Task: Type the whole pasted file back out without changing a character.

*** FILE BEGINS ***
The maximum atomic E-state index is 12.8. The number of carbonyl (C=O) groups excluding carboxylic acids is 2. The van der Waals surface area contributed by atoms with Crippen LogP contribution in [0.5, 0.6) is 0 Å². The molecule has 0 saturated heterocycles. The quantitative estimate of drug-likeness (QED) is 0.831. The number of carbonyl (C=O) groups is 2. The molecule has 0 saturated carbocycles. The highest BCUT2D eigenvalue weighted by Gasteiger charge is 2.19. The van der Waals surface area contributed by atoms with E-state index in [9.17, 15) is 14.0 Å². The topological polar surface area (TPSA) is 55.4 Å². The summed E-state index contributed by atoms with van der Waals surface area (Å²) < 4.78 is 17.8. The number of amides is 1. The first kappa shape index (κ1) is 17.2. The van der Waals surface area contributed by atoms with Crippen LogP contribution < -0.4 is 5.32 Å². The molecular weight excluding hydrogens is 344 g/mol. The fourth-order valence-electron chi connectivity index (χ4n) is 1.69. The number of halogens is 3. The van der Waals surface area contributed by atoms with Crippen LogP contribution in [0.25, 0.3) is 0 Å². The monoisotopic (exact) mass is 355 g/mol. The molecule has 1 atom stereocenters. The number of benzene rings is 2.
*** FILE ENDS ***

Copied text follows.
The maximum atomic E-state index is 12.8. The number of carbonyl (C=O) groups excluding carboxylic acids is 2. The van der Waals surface area contributed by atoms with Crippen LogP contribution in [0.5, 0.6) is 0 Å². The molecule has 0 saturated heterocycles. The quantitative estimate of drug-likeness (QED) is 0.831. The number of carbonyl (C=O) groups is 2. The molecule has 0 saturated carbocycles. The highest BCUT2D eigenvalue weighted by Gasteiger charge is 2.19. The van der Waals surface area contributed by atoms with E-state index in [9.17, 15) is 14.0 Å². The topological polar surface area (TPSA) is 55.4 Å². The summed E-state index contributed by atoms with van der Waals surface area (Å²) < 4.78 is 17.8. The number of amides is 1. The first kappa shape index (κ1) is 17.2. The van der Waals surface area contributed by atoms with Crippen LogP contribution < -0.4 is 5.32 Å². The molecular weight excluding hydrogens is 344 g/mol. The fourth-order valence-electron chi connectivity index (χ4n) is 1.69. The number of halogens is 3. The van der Waals surface area contributed by atoms with Crippen LogP contribution in [0.25, 0.3) is 0 Å². The monoisotopic (exact) mass is 355 g/mol. The molecule has 1 atom stereocenters. The number of benzene rings is 2.